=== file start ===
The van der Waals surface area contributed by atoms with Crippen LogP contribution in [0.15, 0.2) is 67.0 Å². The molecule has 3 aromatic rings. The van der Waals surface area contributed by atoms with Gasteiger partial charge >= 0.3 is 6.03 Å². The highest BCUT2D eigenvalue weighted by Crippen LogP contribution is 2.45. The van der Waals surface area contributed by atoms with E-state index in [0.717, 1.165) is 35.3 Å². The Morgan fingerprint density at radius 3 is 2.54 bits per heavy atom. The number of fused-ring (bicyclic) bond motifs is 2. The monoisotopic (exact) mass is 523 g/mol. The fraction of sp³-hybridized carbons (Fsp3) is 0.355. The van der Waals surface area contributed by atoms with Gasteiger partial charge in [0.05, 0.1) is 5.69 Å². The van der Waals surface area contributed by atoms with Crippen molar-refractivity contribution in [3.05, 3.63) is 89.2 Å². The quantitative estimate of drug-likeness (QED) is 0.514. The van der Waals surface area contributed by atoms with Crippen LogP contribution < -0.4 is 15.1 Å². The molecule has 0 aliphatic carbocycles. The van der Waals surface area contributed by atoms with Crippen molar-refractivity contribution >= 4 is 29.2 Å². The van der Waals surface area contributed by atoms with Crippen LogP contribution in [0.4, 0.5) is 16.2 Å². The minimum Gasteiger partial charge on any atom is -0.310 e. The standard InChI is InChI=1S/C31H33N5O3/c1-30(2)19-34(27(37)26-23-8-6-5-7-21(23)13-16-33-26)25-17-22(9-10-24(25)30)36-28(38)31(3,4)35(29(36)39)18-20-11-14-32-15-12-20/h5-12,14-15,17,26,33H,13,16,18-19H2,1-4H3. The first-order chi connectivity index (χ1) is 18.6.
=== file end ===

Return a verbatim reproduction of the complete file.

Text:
The van der Waals surface area contributed by atoms with Crippen LogP contribution in [0.15, 0.2) is 67.0 Å². The molecule has 3 aromatic rings. The van der Waals surface area contributed by atoms with Gasteiger partial charge >= 0.3 is 6.03 Å². The highest BCUT2D eigenvalue weighted by Crippen LogP contribution is 2.45. The van der Waals surface area contributed by atoms with E-state index in [0.717, 1.165) is 35.3 Å². The Morgan fingerprint density at radius 3 is 2.54 bits per heavy atom. The number of fused-ring (bicyclic) bond motifs is 2. The monoisotopic (exact) mass is 523 g/mol. The fraction of sp³-hybridized carbons (Fsp3) is 0.355. The van der Waals surface area contributed by atoms with Gasteiger partial charge in [0.05, 0.1) is 5.69 Å². The van der Waals surface area contributed by atoms with Crippen molar-refractivity contribution in [3.05, 3.63) is 89.2 Å². The quantitative estimate of drug-likeness (QED) is 0.514. The van der Waals surface area contributed by atoms with Crippen LogP contribution < -0.4 is 15.1 Å². The molecule has 0 aliphatic carbocycles. The van der Waals surface area contributed by atoms with Crippen molar-refractivity contribution >= 4 is 29.2 Å². The van der Waals surface area contributed by atoms with Crippen LogP contribution in [0.4, 0.5) is 16.2 Å². The minimum Gasteiger partial charge on any atom is -0.310 e. The standard InChI is InChI=1S/C31H33N5O3/c1-30(2)19-34(27(37)26-23-8-6-5-7-21(23)13-16-33-26)25-17-22(9-10-24(25)30)36-28(38)31(3,4)35(29(36)39)18-20-11-14-32-15-12-20/h5-12,14-15,17,26,33H,13,16,18-19H2,1-4H3. The first-order chi connectivity index (χ1) is 18.6.